But I digress.

I took more silly pictures of the boys.

And a little more scenery.

We got some cokes at the Ye Olde Store and we felt we had DONE Chimney Rock.

Let me tell you: We had a ball.

Mountain view

The mountains are beautiful any time of year. Each season has unique charms. Right now, in early spring, you have to look but evidence of new life can be found.

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This post represents the first time I’ve ever attempted to use my phone to make a blog post. therefore you probably shouldn’t expect anything profound.

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Not that profundity is any kind of hallmark around here anyway.

I’ve taken some pictures over the past couple days so I thought I’d try my hand posting them. I’d guessed that might be any easy enough chore.

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As it turns out, it’s a little less intuitive than I thought, even using a mobile app. Photos have up be uploaded as you post and can’t be inserted later, that I can tell. I might have to break down and hunt up some directions.

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Violets of course are a sure sign of spring, but I was also captivated by these dried weeds, which have managed to stand guard here through a rough and snowy winter.

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One the prettiest sights I’ve seen on our visit here, though, are the incredible blue skies.

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There’s a cute touristy village a couple miles down the road and we might mosey over that way later on this afternoon. The sights there include a cold rushing mountain stream … and a boot store.

I think you know which one we’ll be visiting first.

Blink and you’ll miss it

One of my earliest memories is from the time when my family moved to Carrollton, Ky. —  a small town by any standard, even those of Kentucky, a largely rural state.

I was only 3 years old but I was already attuned to the conversations of adults in my little world. And much of that conversation had to do with leaving the Big City and establishing life in a place where no one locked their doors, neighbors sat on their front porches in the evenings and held conversations across the yard, and sidewalks were an engrossing subject.

Well at least I thought they were pretty important, at the age of 3, because people seemed to remark upon them pretty often.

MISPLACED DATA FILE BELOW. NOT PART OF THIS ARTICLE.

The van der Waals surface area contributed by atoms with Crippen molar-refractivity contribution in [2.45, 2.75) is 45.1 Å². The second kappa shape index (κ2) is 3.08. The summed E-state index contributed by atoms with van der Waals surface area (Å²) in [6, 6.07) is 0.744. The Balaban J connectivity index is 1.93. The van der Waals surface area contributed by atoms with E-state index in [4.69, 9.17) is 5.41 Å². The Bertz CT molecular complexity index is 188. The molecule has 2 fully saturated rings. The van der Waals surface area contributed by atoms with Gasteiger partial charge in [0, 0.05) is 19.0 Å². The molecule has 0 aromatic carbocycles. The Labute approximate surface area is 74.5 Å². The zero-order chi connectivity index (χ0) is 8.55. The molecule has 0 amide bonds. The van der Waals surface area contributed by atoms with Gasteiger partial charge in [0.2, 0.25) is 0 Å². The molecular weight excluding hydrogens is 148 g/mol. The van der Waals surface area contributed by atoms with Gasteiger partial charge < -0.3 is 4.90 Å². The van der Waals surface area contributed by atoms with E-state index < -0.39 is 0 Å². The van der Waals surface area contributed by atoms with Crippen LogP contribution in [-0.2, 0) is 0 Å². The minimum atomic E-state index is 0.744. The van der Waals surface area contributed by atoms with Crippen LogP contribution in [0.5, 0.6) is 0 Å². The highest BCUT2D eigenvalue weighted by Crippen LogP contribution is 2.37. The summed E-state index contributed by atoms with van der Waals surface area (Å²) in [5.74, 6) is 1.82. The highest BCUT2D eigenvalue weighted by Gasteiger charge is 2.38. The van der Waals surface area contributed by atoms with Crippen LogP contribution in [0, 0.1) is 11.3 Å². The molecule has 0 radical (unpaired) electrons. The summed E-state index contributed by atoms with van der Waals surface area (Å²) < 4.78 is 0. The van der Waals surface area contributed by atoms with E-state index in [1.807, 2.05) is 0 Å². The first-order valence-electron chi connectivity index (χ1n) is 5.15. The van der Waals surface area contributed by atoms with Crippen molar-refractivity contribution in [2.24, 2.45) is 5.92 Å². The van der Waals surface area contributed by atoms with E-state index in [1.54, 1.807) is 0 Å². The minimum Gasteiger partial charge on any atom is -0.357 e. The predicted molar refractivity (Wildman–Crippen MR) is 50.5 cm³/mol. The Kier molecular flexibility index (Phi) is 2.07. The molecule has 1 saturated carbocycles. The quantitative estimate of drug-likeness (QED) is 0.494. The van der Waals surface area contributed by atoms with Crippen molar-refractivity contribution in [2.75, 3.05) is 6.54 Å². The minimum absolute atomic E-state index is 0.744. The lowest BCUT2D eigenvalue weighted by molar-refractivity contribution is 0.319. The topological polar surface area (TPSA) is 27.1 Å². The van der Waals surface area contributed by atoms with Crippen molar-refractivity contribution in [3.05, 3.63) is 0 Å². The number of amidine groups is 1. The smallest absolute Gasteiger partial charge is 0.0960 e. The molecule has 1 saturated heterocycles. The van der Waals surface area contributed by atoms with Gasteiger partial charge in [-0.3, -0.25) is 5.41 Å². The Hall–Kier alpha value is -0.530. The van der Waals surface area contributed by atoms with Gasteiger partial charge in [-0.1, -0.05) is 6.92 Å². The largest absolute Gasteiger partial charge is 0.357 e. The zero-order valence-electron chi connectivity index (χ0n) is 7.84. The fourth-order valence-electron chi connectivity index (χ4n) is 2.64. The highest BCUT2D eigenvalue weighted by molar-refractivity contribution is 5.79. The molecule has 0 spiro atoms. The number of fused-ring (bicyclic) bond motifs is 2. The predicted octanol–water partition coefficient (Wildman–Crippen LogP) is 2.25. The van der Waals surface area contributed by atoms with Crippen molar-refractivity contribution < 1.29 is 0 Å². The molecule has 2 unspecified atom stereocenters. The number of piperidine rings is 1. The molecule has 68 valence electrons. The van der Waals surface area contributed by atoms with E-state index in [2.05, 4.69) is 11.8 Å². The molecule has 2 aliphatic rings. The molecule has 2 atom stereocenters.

Sidewalks became a fact of my life as a grew up in Carrollton; they were our roads, our connection to friends, our four-square games modified to two-square, our hopscotch lanes, and drawing palettes.

We lived on the sidewalks and alleys, on the walks to individual houses and on driveways to every home. It was the late 1960s and early ’70s, and we lived outdoors from April through November. It’s where we learned to ride our bikes, shooting from dad to dad — one to launch you, another to catch you, until you mastered breaking — and it’s where we burned the soles of our feet as we went barefoot through our childhoods.

In all my time living this outdoor life upon the sidewalks, though, I never once observed the mechanism that permitted them to be rolled up. For we lived, don’t you know, in a town so small they roll the sidewalks up at night.

According to my father, the place was also populated by little men with torches. If you kept a keen eye, you would see them racing up the streetlights, illuminating each one every night as dusk fell.

And you wonder where I get my imagination.

Yes, Carrollton was small. “If you blink, you’ll miss it,” was another old saw now applied to my little hometown — although even I knew this wasn’t precisely true. There were plenty of places within the county, and surrounding ones too, that were far more easily missed if you tarried too long on the upswing of a blink. Milton, for one, another Ohio River town notable, with its bridge, as a launching point for Madison, Ind. And then Sanders, a place not given to a great many distinguishing characteristics apart from the “beefalo” cattle/buffalo cross a farmer raised there when I was in high school. Yes, we drove out there to look.

Indeed, I spend my childhood looking — looking for the Canadian Garfunkels, small sweet tame little animals my dad said roamed wild in Canada. I kept my nose pressed to the glass as we drove through this exotic foreign country one summer when I was around 9. If I spotted one, Dad said, he’s stop and I could have it for a pet.

This is a capybara, though.
What I more or less envisioned.

(Years later, my parents took another vacation trip to Canada, this time sans kids, who now were more content at summer camp. My gift they brought back for me from this expedition was a tiny funky little toy animal, sewn from sealskin … a Canadian Garfunkel. I cherish it still.)

I looked for trucks being weighed at the perpetually closed Weigh Station along I-71 between Louisville and Carrollton. When finally it was open, one night when we were returning home late from visiting family in Louisville, my parents awakened me to see, knowing how much it would mean to me to finally witness the mysterious Weigh Station in action.

I looked, too, for how the prices on the gasoline stations’ signs were changed, for they certainly were changed, by the 1970s, with some regularity. It gives me a small thrill to this day, to see these signs changed through use of a long pole with the numbers stuck on the end. I lament the advent of electronic signs broadcasting the price per gallon from truck stops along the Interstates — too easy. No mystery involved.

The mysteries of childhood become the world of the mundane for the adult. Yet roll-up sidewalks and gnomes who light streetlights still populate my dreams. I may have grown up in a place so small that if you blink, you’ll miss it. But it’s the richness of life between these blinks that still fires my imagination — whether or not I ever spot a roadside Garfunkel or beefalo on the roam.